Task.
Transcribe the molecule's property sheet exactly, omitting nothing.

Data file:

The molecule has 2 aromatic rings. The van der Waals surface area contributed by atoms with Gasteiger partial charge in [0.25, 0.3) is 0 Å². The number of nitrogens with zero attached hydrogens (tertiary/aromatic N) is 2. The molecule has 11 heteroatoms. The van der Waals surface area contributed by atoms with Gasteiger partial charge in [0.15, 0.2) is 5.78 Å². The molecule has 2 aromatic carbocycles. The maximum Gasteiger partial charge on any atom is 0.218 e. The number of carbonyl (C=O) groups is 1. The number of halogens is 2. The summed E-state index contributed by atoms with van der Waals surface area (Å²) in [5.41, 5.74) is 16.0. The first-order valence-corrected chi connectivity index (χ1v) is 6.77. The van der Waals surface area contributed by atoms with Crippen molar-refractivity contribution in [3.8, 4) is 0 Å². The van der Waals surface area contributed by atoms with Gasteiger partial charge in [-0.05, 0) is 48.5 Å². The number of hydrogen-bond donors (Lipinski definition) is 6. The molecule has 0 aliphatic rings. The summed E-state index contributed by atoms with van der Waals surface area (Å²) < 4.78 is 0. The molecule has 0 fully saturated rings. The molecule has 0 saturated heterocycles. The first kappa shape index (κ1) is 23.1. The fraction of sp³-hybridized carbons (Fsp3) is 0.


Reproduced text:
The molecule has 2 aromatic rings. The van der Waals surface area contributed by atoms with Gasteiger partial charge in [0.25, 0.3) is 0 Å². The number of nitrogens with zero attached hydrogens (tertiary/aromatic N) is 2. The molecule has 11 heteroatoms. The van der Waals surface area contributed by atoms with Gasteiger partial charge in [0.15, 0.2) is 5.78 Å². The molecule has 2 aromatic carbocycles. The maximum Gasteiger partial charge on any atom is 0.218 e. The number of carbonyl (C=O) groups is 1. The number of halogens is 2. The summed E-state index contributed by atoms with van der Waals surface area (Å²) in [5.41, 5.74) is 16.0. The first-order valence-corrected chi connectivity index (χ1v) is 6.77. The van der Waals surface area contributed by atoms with Crippen molar-refractivity contribution in [3.8, 4) is 0 Å². The van der Waals surface area contributed by atoms with Gasteiger partial charge in [-0.05, 0) is 48.5 Å². The number of hydrogen-bond donors (Lipinski definition) is 6. The molecule has 0 aliphatic rings. The summed E-state index contributed by atoms with van der Waals surface area (Å²) < 4.78 is 0. The molecule has 0 fully saturated rings. The molecule has 0 saturated heterocycles. The first kappa shape index (κ1) is 23.1. The fraction of sp³-hybridized carbons (Fsp3) is 0.